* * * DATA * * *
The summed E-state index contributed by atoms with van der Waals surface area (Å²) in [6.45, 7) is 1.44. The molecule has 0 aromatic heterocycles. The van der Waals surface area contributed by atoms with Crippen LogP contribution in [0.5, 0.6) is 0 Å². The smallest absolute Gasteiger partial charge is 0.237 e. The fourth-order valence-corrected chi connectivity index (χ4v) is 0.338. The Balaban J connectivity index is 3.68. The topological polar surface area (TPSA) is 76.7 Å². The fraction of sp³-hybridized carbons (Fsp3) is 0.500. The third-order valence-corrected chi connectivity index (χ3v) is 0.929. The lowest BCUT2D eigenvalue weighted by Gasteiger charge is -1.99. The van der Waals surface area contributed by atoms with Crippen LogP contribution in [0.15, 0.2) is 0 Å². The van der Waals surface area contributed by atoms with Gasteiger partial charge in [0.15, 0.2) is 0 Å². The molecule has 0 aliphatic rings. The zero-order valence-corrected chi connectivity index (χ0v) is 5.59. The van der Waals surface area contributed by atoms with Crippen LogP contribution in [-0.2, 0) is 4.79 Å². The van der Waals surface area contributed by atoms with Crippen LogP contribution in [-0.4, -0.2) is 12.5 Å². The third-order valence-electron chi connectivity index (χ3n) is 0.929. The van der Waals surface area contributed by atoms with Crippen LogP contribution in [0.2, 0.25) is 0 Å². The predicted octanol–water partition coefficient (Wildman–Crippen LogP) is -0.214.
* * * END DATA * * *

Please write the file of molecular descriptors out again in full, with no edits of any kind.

The summed E-state index contributed by atoms with van der Waals surface area (Å²) in [6.45, 7) is 1.44. The molecule has 0 aromatic heterocycles. The van der Waals surface area contributed by atoms with Crippen LogP contribution in [0.5, 0.6) is 0 Å². The smallest absolute Gasteiger partial charge is 0.237 e. The fourth-order valence-corrected chi connectivity index (χ4v) is 0.338. The Balaban J connectivity index is 3.68. The topological polar surface area (TPSA) is 76.7 Å². The fraction of sp³-hybridized carbons (Fsp3) is 0.500. The third-order valence-corrected chi connectivity index (χ3v) is 0.929. The lowest BCUT2D eigenvalue weighted by Gasteiger charge is -1.99. The van der Waals surface area contributed by atoms with Crippen LogP contribution in [0.15, 0.2) is 0 Å². The van der Waals surface area contributed by atoms with Gasteiger partial charge in [0.15, 0.2) is 0 Å². The molecule has 0 aliphatic rings. The zero-order valence-corrected chi connectivity index (χ0v) is 5.59. The van der Waals surface area contributed by atoms with Crippen LogP contribution in [-0.2, 0) is 4.79 Å². The van der Waals surface area contributed by atoms with Crippen LogP contribution in [-0.4, -0.2) is 12.5 Å². The third-order valence-electron chi connectivity index (χ3n) is 0.929. The van der Waals surface area contributed by atoms with Crippen LogP contribution in [0.2, 0.25) is 0 Å². The predicted octanol–water partition coefficient (Wildman–Crippen LogP) is -0.214.